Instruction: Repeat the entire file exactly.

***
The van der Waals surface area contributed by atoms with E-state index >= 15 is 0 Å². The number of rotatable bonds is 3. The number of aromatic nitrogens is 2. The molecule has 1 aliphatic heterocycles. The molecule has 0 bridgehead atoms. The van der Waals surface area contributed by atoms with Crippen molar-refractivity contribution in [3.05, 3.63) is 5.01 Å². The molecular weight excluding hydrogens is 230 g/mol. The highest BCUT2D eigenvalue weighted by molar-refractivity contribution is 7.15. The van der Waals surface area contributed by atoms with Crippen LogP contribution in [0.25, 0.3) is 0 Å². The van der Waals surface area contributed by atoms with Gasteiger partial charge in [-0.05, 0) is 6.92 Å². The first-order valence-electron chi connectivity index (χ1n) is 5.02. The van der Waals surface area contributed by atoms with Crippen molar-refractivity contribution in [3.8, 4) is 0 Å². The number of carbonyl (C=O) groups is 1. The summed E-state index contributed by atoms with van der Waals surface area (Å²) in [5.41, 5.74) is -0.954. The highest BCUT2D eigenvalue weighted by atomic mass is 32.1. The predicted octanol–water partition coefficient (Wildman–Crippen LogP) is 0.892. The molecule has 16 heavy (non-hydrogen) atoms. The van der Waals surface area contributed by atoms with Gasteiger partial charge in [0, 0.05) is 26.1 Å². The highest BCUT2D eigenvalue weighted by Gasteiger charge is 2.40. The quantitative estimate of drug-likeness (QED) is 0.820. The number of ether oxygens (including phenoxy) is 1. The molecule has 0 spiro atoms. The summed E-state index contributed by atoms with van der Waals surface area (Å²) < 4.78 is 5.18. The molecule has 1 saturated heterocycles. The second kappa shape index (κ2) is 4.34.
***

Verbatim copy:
The van der Waals surface area contributed by atoms with E-state index >= 15 is 0 Å². The number of rotatable bonds is 3. The number of aromatic nitrogens is 2. The molecule has 1 aliphatic heterocycles. The molecule has 0 bridgehead atoms. The van der Waals surface area contributed by atoms with Crippen molar-refractivity contribution in [3.05, 3.63) is 5.01 Å². The molecular weight excluding hydrogens is 230 g/mol. The highest BCUT2D eigenvalue weighted by molar-refractivity contribution is 7.15. The van der Waals surface area contributed by atoms with Crippen LogP contribution in [0.25, 0.3) is 0 Å². The van der Waals surface area contributed by atoms with Gasteiger partial charge in [-0.05, 0) is 6.92 Å². The first-order valence-electron chi connectivity index (χ1n) is 5.02. The van der Waals surface area contributed by atoms with Crippen molar-refractivity contribution in [3.8, 4) is 0 Å². The number of carbonyl (C=O) groups is 1. The summed E-state index contributed by atoms with van der Waals surface area (Å²) in [5.41, 5.74) is -0.954. The highest BCUT2D eigenvalue weighted by atomic mass is 32.1. The predicted octanol–water partition coefficient (Wildman–Crippen LogP) is 0.892. The molecule has 16 heavy (non-hydrogen) atoms. The van der Waals surface area contributed by atoms with Gasteiger partial charge in [0, 0.05) is 26.1 Å². The highest BCUT2D eigenvalue weighted by Gasteiger charge is 2.40. The quantitative estimate of drug-likeness (QED) is 0.820. The number of ether oxygens (including phenoxy) is 1. The molecule has 0 spiro atoms. The summed E-state index contributed by atoms with van der Waals surface area (Å²) < 4.78 is 5.18. The molecule has 1 saturated heterocycles. The second kappa shape index (κ2) is 4.34.